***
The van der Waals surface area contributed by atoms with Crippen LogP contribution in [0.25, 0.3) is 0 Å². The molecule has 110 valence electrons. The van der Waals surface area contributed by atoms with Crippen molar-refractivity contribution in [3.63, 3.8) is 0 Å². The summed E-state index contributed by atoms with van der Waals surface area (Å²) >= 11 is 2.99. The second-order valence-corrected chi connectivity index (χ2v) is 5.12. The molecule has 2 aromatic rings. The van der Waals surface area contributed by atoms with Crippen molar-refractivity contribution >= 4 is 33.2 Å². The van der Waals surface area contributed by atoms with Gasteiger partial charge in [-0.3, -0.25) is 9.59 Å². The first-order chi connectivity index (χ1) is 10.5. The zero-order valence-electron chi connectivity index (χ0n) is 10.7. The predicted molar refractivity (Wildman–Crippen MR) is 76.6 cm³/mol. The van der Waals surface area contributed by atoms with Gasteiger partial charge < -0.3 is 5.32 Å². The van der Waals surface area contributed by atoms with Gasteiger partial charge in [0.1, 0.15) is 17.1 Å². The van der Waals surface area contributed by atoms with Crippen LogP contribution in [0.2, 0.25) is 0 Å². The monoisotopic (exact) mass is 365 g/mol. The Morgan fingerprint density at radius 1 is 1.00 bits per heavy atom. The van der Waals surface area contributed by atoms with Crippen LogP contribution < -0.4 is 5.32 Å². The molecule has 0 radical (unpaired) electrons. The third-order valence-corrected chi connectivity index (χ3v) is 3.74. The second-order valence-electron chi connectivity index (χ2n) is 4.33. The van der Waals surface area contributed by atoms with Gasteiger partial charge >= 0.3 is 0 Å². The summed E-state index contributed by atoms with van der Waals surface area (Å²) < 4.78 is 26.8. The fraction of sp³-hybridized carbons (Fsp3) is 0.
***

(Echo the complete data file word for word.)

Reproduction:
The van der Waals surface area contributed by atoms with Crippen LogP contribution in [0.25, 0.3) is 0 Å². The molecule has 110 valence electrons. The van der Waals surface area contributed by atoms with Crippen molar-refractivity contribution in [3.63, 3.8) is 0 Å². The summed E-state index contributed by atoms with van der Waals surface area (Å²) >= 11 is 2.99. The second-order valence-corrected chi connectivity index (χ2v) is 5.12. The molecule has 2 aromatic rings. The van der Waals surface area contributed by atoms with Crippen molar-refractivity contribution >= 4 is 33.2 Å². The van der Waals surface area contributed by atoms with Gasteiger partial charge in [-0.3, -0.25) is 9.59 Å². The first-order chi connectivity index (χ1) is 10.5. The zero-order valence-electron chi connectivity index (χ0n) is 10.7. The predicted molar refractivity (Wildman–Crippen MR) is 76.6 cm³/mol. The van der Waals surface area contributed by atoms with Gasteiger partial charge < -0.3 is 5.32 Å². The van der Waals surface area contributed by atoms with Gasteiger partial charge in [0.1, 0.15) is 17.1 Å². The van der Waals surface area contributed by atoms with Crippen LogP contribution in [0.2, 0.25) is 0 Å². The monoisotopic (exact) mass is 365 g/mol. The Morgan fingerprint density at radius 1 is 1.00 bits per heavy atom. The van der Waals surface area contributed by atoms with Crippen LogP contribution < -0.4 is 5.32 Å². The molecule has 0 radical (unpaired) electrons. The third-order valence-corrected chi connectivity index (χ3v) is 3.74. The second-order valence-electron chi connectivity index (χ2n) is 4.33. The van der Waals surface area contributed by atoms with Gasteiger partial charge >= 0.3 is 0 Å². The summed E-state index contributed by atoms with van der Waals surface area (Å²) < 4.78 is 26.8. The fraction of sp³-hybridized carbons (Fsp3) is 0.